Resilience in Recovery

Responding to Challenges

You might have heard Charles R. Swindoll’s quote – ‘Life is 10% what happens to you and 90% how you react to it.’ Our existence is full of challenges and setbacks but we all have the power to minimise the impact that external circumstances have on us and develop the potential for success. That power is called resilience and it is defined as the ability to keep going in the face of adversity.

It has been an important part of psychology training for Army programmes. It trains soldiers to bounce back after traumas and avoid developing a sense of helplessness when facing serious hindrances. The essence of resilience is to create a frame of mind where both setbacks and successes are positive learning experiences.

Resilience in Recovery

Sillhouette of person fighting through coloured ribbonsIn the context of recovery, regardless of how long we stay away from harmful substances, there may be some stressful challenges along the way. It is then that resilience becomes an important emotional tool as it allows us to step back briefly, regroup and move forward, excluding the option of returning to use.  Likewise, if we slip up during the recovery process it takes resilience to acknowledge the relapse and then move back onto the road to recovery.

Research shows that people in recovery who lack resilience are more likely to relapse. This is due to a limited ability to handle the difficult times and work through challenging situations. Resilience is often the difference between sustained sobriety and relapse.


Rehab programmes can help support you while you build resilience.

Developing Resilience

Small flower growing though cracking mud representing resilience

Like all psychological/emotional processes, resilience can be learned and developed by introducing some new ways of thinking:

Accept that change will happen. Change might be difficult, but it is also an integral and inevitable part of life. Resiliency makes us adapt to new life conditions more quickly through the acceptance of change.

Be grateful. Instead of focusing on something stressful, we should think of all the wonderful aspects of life. Resilient people make gratitude lists. What are you grateful for?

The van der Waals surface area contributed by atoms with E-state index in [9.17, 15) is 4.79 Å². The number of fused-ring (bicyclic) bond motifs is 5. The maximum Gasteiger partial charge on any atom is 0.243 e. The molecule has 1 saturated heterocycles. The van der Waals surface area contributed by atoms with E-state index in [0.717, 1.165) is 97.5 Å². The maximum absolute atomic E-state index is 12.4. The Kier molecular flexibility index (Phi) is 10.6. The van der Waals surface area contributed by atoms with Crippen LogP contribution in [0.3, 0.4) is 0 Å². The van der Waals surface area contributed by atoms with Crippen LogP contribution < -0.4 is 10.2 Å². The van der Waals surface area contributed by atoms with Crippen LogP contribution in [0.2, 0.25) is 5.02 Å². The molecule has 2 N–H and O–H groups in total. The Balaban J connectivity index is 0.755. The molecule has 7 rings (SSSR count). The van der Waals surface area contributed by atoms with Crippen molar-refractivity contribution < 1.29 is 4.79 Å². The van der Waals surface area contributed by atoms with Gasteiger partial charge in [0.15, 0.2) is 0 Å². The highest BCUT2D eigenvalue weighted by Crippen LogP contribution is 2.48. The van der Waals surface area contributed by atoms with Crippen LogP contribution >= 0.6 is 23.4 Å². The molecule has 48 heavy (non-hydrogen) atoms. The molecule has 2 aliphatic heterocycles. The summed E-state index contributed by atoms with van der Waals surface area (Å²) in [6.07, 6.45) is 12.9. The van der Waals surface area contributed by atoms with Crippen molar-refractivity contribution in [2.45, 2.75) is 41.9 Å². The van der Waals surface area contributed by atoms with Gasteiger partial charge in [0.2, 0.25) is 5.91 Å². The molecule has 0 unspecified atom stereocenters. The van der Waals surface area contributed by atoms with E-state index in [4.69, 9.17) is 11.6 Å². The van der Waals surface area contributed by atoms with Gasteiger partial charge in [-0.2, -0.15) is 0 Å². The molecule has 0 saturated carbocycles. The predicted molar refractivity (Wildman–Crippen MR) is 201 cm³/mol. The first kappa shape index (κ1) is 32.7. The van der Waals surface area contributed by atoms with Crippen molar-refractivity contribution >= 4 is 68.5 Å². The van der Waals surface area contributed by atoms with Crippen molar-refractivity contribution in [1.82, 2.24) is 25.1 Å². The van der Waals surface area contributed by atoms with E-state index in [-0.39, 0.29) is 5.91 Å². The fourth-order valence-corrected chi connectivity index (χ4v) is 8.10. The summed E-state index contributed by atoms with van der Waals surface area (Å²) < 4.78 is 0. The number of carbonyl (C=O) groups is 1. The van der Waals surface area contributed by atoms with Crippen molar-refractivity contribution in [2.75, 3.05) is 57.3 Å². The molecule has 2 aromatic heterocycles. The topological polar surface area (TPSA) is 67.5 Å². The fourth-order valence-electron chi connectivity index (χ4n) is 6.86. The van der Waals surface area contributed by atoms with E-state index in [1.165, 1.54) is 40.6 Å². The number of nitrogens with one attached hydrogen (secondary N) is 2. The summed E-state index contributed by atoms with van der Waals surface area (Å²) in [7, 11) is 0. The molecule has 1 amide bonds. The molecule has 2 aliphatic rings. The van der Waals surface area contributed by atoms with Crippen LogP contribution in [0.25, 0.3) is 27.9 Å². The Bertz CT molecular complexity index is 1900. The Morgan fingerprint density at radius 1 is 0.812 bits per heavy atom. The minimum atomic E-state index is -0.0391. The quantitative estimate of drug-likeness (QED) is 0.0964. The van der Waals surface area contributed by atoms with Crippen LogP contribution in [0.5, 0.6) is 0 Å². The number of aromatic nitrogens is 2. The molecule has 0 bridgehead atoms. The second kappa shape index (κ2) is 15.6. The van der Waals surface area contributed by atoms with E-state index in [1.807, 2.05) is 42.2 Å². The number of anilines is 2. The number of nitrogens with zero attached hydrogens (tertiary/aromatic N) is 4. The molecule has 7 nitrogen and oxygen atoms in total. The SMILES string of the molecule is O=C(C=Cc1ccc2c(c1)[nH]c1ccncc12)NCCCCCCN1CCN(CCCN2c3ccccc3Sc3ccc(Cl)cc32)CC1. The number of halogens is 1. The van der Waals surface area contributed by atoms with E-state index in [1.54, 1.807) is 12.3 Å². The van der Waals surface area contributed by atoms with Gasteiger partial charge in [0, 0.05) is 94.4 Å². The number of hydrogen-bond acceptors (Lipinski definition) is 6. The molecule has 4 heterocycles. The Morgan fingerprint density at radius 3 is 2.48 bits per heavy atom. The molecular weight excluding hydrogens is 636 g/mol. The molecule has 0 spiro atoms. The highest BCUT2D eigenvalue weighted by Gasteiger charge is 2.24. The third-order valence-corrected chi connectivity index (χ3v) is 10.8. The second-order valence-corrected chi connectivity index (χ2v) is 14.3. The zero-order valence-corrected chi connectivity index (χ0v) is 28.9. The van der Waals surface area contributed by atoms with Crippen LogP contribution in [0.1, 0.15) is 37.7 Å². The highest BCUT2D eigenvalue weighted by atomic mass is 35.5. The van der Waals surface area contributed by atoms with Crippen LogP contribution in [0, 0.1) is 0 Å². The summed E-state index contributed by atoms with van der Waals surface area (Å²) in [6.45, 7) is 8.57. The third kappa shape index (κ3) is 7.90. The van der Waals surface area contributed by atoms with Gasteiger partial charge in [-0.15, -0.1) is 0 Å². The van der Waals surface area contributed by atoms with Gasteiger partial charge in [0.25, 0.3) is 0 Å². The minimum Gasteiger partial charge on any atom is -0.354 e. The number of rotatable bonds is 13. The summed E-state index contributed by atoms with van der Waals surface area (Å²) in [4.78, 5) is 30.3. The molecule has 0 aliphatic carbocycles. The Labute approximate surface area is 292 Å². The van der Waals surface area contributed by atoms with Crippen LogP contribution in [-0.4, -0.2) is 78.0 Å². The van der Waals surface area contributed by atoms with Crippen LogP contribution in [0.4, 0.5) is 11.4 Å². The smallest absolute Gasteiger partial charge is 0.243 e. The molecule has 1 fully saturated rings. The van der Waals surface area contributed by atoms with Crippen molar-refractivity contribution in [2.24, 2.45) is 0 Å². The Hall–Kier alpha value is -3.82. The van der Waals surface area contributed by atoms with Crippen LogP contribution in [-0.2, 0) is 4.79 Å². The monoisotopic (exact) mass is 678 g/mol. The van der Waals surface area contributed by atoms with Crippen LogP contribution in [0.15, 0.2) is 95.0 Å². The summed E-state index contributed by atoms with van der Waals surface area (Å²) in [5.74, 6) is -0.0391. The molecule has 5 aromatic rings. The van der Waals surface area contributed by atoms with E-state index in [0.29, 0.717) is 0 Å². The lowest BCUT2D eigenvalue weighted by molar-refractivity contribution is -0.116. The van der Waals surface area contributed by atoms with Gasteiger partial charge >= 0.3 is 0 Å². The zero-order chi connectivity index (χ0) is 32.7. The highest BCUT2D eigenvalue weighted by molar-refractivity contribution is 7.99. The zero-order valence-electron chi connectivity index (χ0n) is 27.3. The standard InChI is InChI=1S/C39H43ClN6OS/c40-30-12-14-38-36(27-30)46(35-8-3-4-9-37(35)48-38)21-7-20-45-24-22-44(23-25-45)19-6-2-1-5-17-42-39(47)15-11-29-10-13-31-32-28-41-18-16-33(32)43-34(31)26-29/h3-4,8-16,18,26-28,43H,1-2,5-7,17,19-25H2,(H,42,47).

Practise self-care. Taking care of ourselves during a crisis is particularly important. In recovery, we learn to take care of your own needs first by eating healthily and sleeping well. We can build resilience through exercise, mindfulness, and meditation.

Learn from experience. It is important to use reflection to look back at how you handled past situations to guide future behaviour. When times are tough, let’s remember the triumphs in addiction recovery that we have experienced.

Maintain a support system. Our support system is paramount to get through difficult times. We are stronger in numbers. The right people around us will help us ease the challenges that would be more difficult if we had to face them alone.

Resilience Helps Achieve Lasting Sobriety

The act of developing resilience involves behaviours, thoughts and actions and, like all deep self-modifying processes, it takes time, dedication and focus. It might also bring about considerable emotional distress but it is certainly worth it, as it’s a key psychological skill in the quest to achieve lasting sobriety.

The process of recovery is much more than just abstaining from drugs or alcohol. By identifying the psychology behind our actions, we can go through profound positive changes within ourselves. These, in turn, will lead to living a more satisfying life.


Resilience - key points

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